Saint Vincent College’s annual Security and Fire Safety report was released at the end of September 2018. The document provides data on reported criminal offenses over the last three years. The college is legally bound to release such a report every year, according to Sgt. Stephanie Fago, head of campus security.
“The report seeks to provide transparency regarding campus crime policy and statistics,” Fago said.
The report consists of several parts: a hate crimes report for the college and another for the seminary, and then a general crimes report for each. Fire safety reports are included as well, though they indicate that no fires occurred over the past three years. Relatively few major crimes are listed at Saint Vincent. For example, there were four vehicle thefts reported in 2015, but none since then. A handful of burglaries have also been reported each year.
However, it is important to note that the numbers do not necessarily equal crime rates, due to the report listing crime reports instead of actual crimes.
“Saint Vincent includes such reports regardless of whether the incidents have been investigated by the Pennsylvania State Police or the College, and regardless of whether a finding of guilt or responsibility has been made,” Fago said.
Alcohol and drug violations appear to have increased substantially over the last three years. Six drug violations are listed for 2015, only two for 2016, but twenty for last year. Alcohol violations jumped about twenty percent, from 80 to 102, over the same three-year span.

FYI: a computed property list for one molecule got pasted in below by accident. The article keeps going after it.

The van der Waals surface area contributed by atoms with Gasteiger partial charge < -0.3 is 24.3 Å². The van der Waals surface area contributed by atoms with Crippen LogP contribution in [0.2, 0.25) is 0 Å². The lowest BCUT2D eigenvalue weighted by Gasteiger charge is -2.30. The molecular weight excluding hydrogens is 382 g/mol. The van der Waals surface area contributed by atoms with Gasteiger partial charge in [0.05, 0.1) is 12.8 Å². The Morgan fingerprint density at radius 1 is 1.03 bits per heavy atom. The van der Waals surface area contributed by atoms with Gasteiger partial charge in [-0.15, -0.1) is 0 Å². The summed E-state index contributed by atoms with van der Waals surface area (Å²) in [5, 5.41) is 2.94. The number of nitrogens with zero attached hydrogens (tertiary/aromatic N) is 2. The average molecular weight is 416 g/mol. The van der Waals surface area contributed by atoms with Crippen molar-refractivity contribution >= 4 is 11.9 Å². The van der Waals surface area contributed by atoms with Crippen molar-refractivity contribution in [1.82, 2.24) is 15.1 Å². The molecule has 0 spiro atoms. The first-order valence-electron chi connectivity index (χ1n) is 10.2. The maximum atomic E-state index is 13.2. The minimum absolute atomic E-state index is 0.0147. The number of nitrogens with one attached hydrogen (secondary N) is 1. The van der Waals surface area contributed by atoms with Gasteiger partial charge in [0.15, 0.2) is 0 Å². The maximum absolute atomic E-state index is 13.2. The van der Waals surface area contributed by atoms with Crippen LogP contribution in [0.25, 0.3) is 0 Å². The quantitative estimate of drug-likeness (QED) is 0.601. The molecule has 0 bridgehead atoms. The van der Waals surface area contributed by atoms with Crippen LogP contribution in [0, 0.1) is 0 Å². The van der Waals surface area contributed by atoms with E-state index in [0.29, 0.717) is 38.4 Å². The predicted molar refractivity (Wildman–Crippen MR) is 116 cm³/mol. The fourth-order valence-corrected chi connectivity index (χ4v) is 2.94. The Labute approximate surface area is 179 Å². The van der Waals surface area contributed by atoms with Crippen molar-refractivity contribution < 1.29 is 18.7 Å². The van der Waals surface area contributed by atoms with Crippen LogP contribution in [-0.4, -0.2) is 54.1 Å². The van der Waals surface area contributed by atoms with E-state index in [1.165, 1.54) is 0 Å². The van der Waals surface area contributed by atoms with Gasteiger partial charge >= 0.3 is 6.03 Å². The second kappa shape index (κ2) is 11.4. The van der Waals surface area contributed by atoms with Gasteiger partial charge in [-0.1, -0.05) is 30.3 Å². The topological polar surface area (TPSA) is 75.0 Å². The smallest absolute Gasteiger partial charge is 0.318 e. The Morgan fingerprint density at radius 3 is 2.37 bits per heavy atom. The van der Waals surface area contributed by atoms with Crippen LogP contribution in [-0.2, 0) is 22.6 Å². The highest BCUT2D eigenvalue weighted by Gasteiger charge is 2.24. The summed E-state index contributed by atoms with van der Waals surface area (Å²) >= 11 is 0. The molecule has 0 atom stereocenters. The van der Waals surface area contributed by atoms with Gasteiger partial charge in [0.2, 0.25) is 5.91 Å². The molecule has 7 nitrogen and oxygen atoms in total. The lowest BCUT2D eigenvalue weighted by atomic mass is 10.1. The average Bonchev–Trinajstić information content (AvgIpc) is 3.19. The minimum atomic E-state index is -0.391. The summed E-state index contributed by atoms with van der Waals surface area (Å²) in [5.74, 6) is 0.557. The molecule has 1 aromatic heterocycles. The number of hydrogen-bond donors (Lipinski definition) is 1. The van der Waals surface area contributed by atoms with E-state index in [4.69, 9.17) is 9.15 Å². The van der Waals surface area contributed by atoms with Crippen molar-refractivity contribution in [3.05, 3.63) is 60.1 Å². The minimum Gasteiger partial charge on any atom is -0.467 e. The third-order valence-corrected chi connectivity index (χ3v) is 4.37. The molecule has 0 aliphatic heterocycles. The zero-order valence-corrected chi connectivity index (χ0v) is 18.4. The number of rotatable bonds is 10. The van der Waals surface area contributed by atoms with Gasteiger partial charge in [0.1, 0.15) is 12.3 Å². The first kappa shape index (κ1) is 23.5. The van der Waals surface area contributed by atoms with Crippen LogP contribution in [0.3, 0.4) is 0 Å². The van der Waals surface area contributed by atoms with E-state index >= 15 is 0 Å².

Once again, though, the increase may be merely a result of how reports are collected, according to Bob Baum, dean of students. Baum oversees referrals and discipline for alcohol and drug violations.
“I believe that it is mostly a product of better reporting,” Baum said. “These are referrals for drug and alcohol violations and don't necessarily mean that a student was found responsible for violating policy, but rather that an initial report was made.”
Baum added that Saint Vincent surveys incoming freshmen each year, and that drinking rates are consistently below national averages.
“Our survey rates are consistently lower than the national average. For example, 71% of our incoming freshmen this fall reported being non-drinkers, compared to 54% nationally,” Baum said.
Saint Vincent is a wet campus; alcohol is permitted in dormitories for those students who have reached legal drinking age. But Baum doesn’t think those policies are cause for concern, as the statistics cited above seem to indicate low overall levels of drinking.
Baum highlighted the college’s efforts to prevent dangerous drinking, stating that the school addresses alcohol and substance abuse issues before students even begin classes, talks with both students and families together during summer orientation programs about the concerns of alcohol misuse and abuse, and offers ways families can support their students in making wise choices in this area.
“We build upon this effort with speakers and residence hall floor discussions, and throughout the year, efforts continue focused toward all students, including Healthy Campus Fairs, programming, posters and other educational messaging,” Baum stated.
The report also lists reported rates of sex crimes. Here too, the numbers aren’t out of place compared to similar colleges, Eileen Flinn, Title IX coordinator, said. However, unlike the other crimes listed, the amount of actual sex crimes may be higher than indicated by the report.
“Sexual assaults are under-reported on college campuses, and in general,” Flinn said. “There are many reasons why students do not report. The primary reason rests with the fear of being punished for violating the school’s policies on drug and alcohol use. Saint Vincent provides amnesty in such cases.”
As with the other crimes, though, all reports are listed, including ones that haven’t been investigated.
The full reports are available for download on the Public Safety page of the Saint Vincent College website.